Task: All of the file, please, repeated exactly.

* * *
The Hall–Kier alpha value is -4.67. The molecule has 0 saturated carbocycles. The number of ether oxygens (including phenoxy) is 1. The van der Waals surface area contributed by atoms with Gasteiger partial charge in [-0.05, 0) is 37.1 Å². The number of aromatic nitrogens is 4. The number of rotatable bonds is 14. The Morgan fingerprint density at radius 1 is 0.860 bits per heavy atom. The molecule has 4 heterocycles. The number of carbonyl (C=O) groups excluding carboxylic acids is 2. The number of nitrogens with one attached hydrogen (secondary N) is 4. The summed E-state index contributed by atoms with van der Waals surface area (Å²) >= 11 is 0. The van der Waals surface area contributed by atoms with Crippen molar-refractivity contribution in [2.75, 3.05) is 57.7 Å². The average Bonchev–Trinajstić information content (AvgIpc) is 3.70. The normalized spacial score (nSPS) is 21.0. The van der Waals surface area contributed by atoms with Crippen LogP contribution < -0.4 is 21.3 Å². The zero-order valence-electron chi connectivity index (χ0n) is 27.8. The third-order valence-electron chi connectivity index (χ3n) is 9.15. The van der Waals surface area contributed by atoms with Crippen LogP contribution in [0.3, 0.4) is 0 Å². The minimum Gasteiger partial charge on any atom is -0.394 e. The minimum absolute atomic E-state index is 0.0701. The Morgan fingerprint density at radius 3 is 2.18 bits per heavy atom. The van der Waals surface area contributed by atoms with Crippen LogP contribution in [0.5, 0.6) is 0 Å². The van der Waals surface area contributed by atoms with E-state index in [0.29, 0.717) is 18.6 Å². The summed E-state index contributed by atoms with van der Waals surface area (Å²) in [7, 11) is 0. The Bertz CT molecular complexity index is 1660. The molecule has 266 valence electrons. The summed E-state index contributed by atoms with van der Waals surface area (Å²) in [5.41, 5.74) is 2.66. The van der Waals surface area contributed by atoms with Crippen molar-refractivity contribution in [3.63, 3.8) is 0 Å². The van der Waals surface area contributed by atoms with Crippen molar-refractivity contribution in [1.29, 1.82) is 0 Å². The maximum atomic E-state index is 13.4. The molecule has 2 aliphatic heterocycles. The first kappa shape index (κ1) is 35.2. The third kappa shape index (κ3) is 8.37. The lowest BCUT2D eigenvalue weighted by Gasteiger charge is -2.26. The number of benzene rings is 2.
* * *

The Hall–Kier alpha value is -4.67. The molecule has 0 saturated carbocycles. The number of ether oxygens (including phenoxy) is 1. The van der Waals surface area contributed by atoms with Gasteiger partial charge in [-0.05, 0) is 37.1 Å². The number of aromatic nitrogens is 4. The number of rotatable bonds is 14. The Morgan fingerprint density at radius 1 is 0.860 bits per heavy atom. The molecule has 4 heterocycles. The number of carbonyl (C=O) groups excluding carboxylic acids is 2. The number of nitrogens with one attached hydrogen (secondary N) is 4. The summed E-state index contributed by atoms with van der Waals surface area (Å²) >= 11 is 0. The van der Waals surface area contributed by atoms with Crippen molar-refractivity contribution in [2.75, 3.05) is 57.7 Å². The average Bonchev–Trinajstić information content (AvgIpc) is 3.70. The normalized spacial score (nSPS) is 21.0. The van der Waals surface area contributed by atoms with Crippen LogP contribution < -0.4 is 21.3 Å². The zero-order valence-electron chi connectivity index (χ0n) is 27.8. The third-order valence-electron chi connectivity index (χ3n) is 9.15. The van der Waals surface area contributed by atoms with Crippen LogP contribution in [0.3, 0.4) is 0 Å². The minimum Gasteiger partial charge on any atom is -0.394 e. The minimum absolute atomic E-state index is 0.0701. The Morgan fingerprint density at radius 3 is 2.18 bits per heavy atom. The van der Waals surface area contributed by atoms with Crippen LogP contribution in [0.5, 0.6) is 0 Å². The van der Waals surface area contributed by atoms with E-state index in [0.29, 0.717) is 18.6 Å². The summed E-state index contributed by atoms with van der Waals surface area (Å²) in [7, 11) is 0. The Bertz CT molecular complexity index is 1660. The molecule has 266 valence electrons. The summed E-state index contributed by atoms with van der Waals surface area (Å²) in [5.41, 5.74) is 2.66. The van der Waals surface area contributed by atoms with Crippen molar-refractivity contribution in [3.63, 3.8) is 0 Å². The van der Waals surface area contributed by atoms with Crippen molar-refractivity contribution in [1.29, 1.82) is 0 Å². The maximum atomic E-state index is 13.4. The molecule has 2 aliphatic heterocycles. The first kappa shape index (κ1) is 35.2. The third kappa shape index (κ3) is 8.37. The lowest BCUT2D eigenvalue weighted by Gasteiger charge is -2.26. The number of benzene rings is 2.